It was a good day, is what I'm saying.
look at that forecast little orphan annie LIED to us
So I'm back in Boulder and I actually do want to upload blog posts for the week that I was in New Orleans because I have THOUGHTS and this is how I share them. There will be backfill. Maybe tomorrow. Tonight I am tired, because today I did all sorts of doctorish things, including having seven vials of blood drawn because apparently there is only so much you can condense all the annual wellness checks and I seem to have more annual wellness checks than I used to. Forty is a magic number! And I was very good and did my twice-weekly half-hour core workout, yay. Also I did quite a bit of the writerly things but not enough of them (I promise I am doing NaNoWriMo! I am!) because there is NEVER ENOUGH TIME.
Well. Tomorrow is a new day. Isn't it always?
I got back home around 9:30 yesterday morning. The train got in around 6:45, which was early, but the first bus for Boulder didn't leave until almost 8:00, and then the bus from the station to my neighborhood left around 9:00, and then I had to walk a few blocks with my luggage rolling along. Uphill. Through a construction zone. So. Technically I was early enough to make it to the back half of Sunday practice and then watch WFTDA Championships with everyone else, but I was kind of done in by the time I got home and it was easier to just keep being a New Orleanian for a bit.
Which is why I got on my bike and headed to the neighborhood bar to watch the Saints game instead.
The Saints won. And the sun came out. It was a pretty OK day.
Also I wrote postcards! I wrote ten postcards. Remember those postcards I picked up at Scriptura and that lovely green fountain pen ink? (Sure you do. I wrote about them in Friday's post. I haven't yet written that post, but once I do I will go back in time to plant it oh-so-casually in the blogstream. Backfill is coming.) I made use of those postcards and that ink in the cause of Postcard to Voters Campaign #32, getting out the vote for Alabama's Doug Jones for U.S. Senate. (His opponent is Roy Moore, if that helps give an idea of the urgency of the race.) This the very first statewide Postcard to Voters campaign ever, and in order to reach every address on their list in time for the December 12 special election, they need a whole bunch more volunteers. This is me, doing my part. If you feel so moved, you can email "join" at "tonythedemocrat" dot "org" to get started.
And that's me for tonight. Like I said, not as much as I hoped to report, but they tell me the sun'll come out tomorrow. OK, well, maybe it won't, maybe it will snow, but the planet will darn well rotate, causing the sun to darn well rise and tomorrow to darn well happen. Which I intend to take full advantage of.
ending on the right note
Rabbit stew was indeed on the menu yesterday. And for lunch today, we had boiled blue crabs. Then it was time to go to the train station.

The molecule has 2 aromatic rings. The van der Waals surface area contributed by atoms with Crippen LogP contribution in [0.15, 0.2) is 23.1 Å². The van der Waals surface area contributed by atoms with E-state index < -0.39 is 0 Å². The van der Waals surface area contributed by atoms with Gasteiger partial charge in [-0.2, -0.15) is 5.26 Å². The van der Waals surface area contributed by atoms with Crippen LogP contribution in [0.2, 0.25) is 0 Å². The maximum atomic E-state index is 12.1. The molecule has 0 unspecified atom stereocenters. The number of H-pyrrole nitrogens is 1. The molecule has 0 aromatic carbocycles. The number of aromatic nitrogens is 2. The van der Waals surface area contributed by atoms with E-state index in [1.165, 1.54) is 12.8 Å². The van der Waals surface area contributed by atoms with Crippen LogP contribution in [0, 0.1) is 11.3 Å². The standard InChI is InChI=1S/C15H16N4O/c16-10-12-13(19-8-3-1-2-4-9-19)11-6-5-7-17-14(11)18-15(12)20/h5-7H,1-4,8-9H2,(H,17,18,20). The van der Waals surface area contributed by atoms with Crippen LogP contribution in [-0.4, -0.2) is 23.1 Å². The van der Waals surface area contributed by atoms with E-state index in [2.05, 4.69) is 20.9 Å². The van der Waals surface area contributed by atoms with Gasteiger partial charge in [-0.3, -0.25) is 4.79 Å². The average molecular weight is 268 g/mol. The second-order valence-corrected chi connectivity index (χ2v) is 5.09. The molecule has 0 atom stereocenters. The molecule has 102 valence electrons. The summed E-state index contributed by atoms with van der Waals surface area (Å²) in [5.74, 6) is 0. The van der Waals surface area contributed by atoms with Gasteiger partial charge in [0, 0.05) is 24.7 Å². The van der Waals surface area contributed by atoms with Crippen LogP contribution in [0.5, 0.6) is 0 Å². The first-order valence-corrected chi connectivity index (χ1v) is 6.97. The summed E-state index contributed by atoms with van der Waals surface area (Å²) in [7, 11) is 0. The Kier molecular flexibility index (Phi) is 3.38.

But first, I had an errand to run at the post office. (Not unrelated: Fictionette Artifacts for August 2017 are in the mail!) And as long as I was biking over to Seventeenth Street and Severn, I might as well enact the ritual of beignets and cafe au lait.
This used to be a pilgrimage every time I came to town. I had to have at least one early morning bike ride to the Morning Call and attempt once more the feat of writing while simultaneously eating beignets covered in powdered sugar. (Once upon a time I was pen pals with a Morning Call waiter who, also being a writer, noticed my frequent scribbling visits and said hello. We exchanged short manuscripts by post over several years before losing touch somewhere in the late '90s.)
Somewhere along the way I fell out of the habit. But today--why not? I'd be in the neighborhood anyway. OK, well, I'd already had breakfast, but since when is "I already ate" a good reason not to indulge in good food? I mean, it's just three beignets. And I'm biking! When you really get right down to it, it's negative calories. (Look, I'll pedal really really hard, OK?)
So that happened. And as long as I was going to be snacking and errands-running along the north face of Lakeside Mall, I might as well also go shopping at Scriptura, right? And buy some gorgeous "moss green" Graf von Faber-Castell fountain pen ink? And a handful of New Orleans postcards for my next batch of Postcards to Voters? Oh, and surely there'll be something I want to buy at the Lakeside Plaza Fleurty Girl...
So I went shopping and ate too much. Which is the proper New Orleans experience, come to think of it.
now i'm tired
So tonight I did derby. And then I made kimchi. "Now I'm tired."
I went to the Big Easy Rollergirls Rec'ing Krewe practice tonight--that's primarily their "fresh meat" class, similar I think to our Phase 1--which is why I am now exhausted and sore. One thing I've learned as a veteran skater is that circumnavigating the holes in your skating abilities is as much a skill as all the other skills. The more advanced you are, the more advanced your coping strategies. They can get so advanced that you don't even know you don't actually have plow-stops mastered, or that your cross-overs aren't as efficient as they could be, until a coach laser-focuses on the skill in question and makes you do them right. So. We did all the things and now I am sore in all the parts.
Also I did 29.5 laps in 5 minutes, which is reassuring.
Their practice space is in New Orleans East, in an area off the I-25 Louisa Street exit that my Dad identified as "the seedy part of town. One of the seediest. I'm not real happy about you driving there." In vain did I protest that BERG practices there multiple times a week without sustaining any Tragedies Due To Bad Neighborhood. He was not going to let me borrow the truck. He was instead going to drive me there, which meant I had to pin him down to a schedule and then, when we got to the neighborhood, deal with his particular style of responding to lack of street signs, which is to just keep driving until he's satisfied we've gone too far. (I would have turned around and gone back to the street that I suspected of being the right one rather than turn right on the big street that obviously wasn't it and driving down it for a mile.)